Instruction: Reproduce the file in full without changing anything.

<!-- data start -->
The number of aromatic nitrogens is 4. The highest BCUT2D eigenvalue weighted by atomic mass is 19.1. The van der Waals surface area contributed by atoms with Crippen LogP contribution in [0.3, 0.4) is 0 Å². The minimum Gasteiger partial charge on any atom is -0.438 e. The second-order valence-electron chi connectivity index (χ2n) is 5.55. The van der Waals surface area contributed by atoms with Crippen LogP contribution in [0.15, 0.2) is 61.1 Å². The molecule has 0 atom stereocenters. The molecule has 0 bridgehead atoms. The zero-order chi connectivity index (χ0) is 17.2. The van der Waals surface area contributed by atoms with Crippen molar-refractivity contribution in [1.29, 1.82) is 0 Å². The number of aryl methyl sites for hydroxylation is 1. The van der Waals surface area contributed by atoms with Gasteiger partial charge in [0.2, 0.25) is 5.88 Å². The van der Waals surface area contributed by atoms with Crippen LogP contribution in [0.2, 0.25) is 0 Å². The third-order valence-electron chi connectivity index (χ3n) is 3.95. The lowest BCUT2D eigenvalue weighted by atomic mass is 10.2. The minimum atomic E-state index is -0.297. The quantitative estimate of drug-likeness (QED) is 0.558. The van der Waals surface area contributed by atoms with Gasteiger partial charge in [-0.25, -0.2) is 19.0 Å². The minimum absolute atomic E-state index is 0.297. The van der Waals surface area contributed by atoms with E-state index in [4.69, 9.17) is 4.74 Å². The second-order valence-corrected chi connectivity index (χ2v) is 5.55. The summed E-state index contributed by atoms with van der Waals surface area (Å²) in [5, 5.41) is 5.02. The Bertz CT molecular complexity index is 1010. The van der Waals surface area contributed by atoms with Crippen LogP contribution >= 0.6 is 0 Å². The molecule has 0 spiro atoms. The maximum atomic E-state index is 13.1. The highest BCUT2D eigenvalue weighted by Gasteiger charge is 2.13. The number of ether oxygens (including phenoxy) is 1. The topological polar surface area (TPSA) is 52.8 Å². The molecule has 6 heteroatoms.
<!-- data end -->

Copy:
The number of aromatic nitrogens is 4. The highest BCUT2D eigenvalue weighted by atomic mass is 19.1. The van der Waals surface area contributed by atoms with Crippen LogP contribution in [0.3, 0.4) is 0 Å². The minimum Gasteiger partial charge on any atom is -0.438 e. The second-order valence-electron chi connectivity index (χ2n) is 5.55. The van der Waals surface area contributed by atoms with Crippen LogP contribution in [0.15, 0.2) is 61.1 Å². The molecule has 0 atom stereocenters. The molecule has 0 bridgehead atoms. The zero-order chi connectivity index (χ0) is 17.2. The van der Waals surface area contributed by atoms with Crippen molar-refractivity contribution in [1.29, 1.82) is 0 Å². The number of aryl methyl sites for hydroxylation is 1. The van der Waals surface area contributed by atoms with Gasteiger partial charge in [0.2, 0.25) is 5.88 Å². The van der Waals surface area contributed by atoms with Crippen LogP contribution in [0.2, 0.25) is 0 Å². The third-order valence-electron chi connectivity index (χ3n) is 3.95. The lowest BCUT2D eigenvalue weighted by atomic mass is 10.2. The minimum atomic E-state index is -0.297. The quantitative estimate of drug-likeness (QED) is 0.558. The van der Waals surface area contributed by atoms with Gasteiger partial charge in [-0.25, -0.2) is 19.0 Å². The minimum absolute atomic E-state index is 0.297. The van der Waals surface area contributed by atoms with E-state index in [4.69, 9.17) is 4.74 Å². The second-order valence-corrected chi connectivity index (χ2v) is 5.55. The summed E-state index contributed by atoms with van der Waals surface area (Å²) in [5, 5.41) is 5.02. The Bertz CT molecular complexity index is 1010. The van der Waals surface area contributed by atoms with Crippen LogP contribution >= 0.6 is 0 Å². The molecule has 0 spiro atoms. The maximum atomic E-state index is 13.1. The highest BCUT2D eigenvalue weighted by Gasteiger charge is 2.13. The number of ether oxygens (including phenoxy) is 1. The topological polar surface area (TPSA) is 52.8 Å². The molecule has 6 heteroatoms.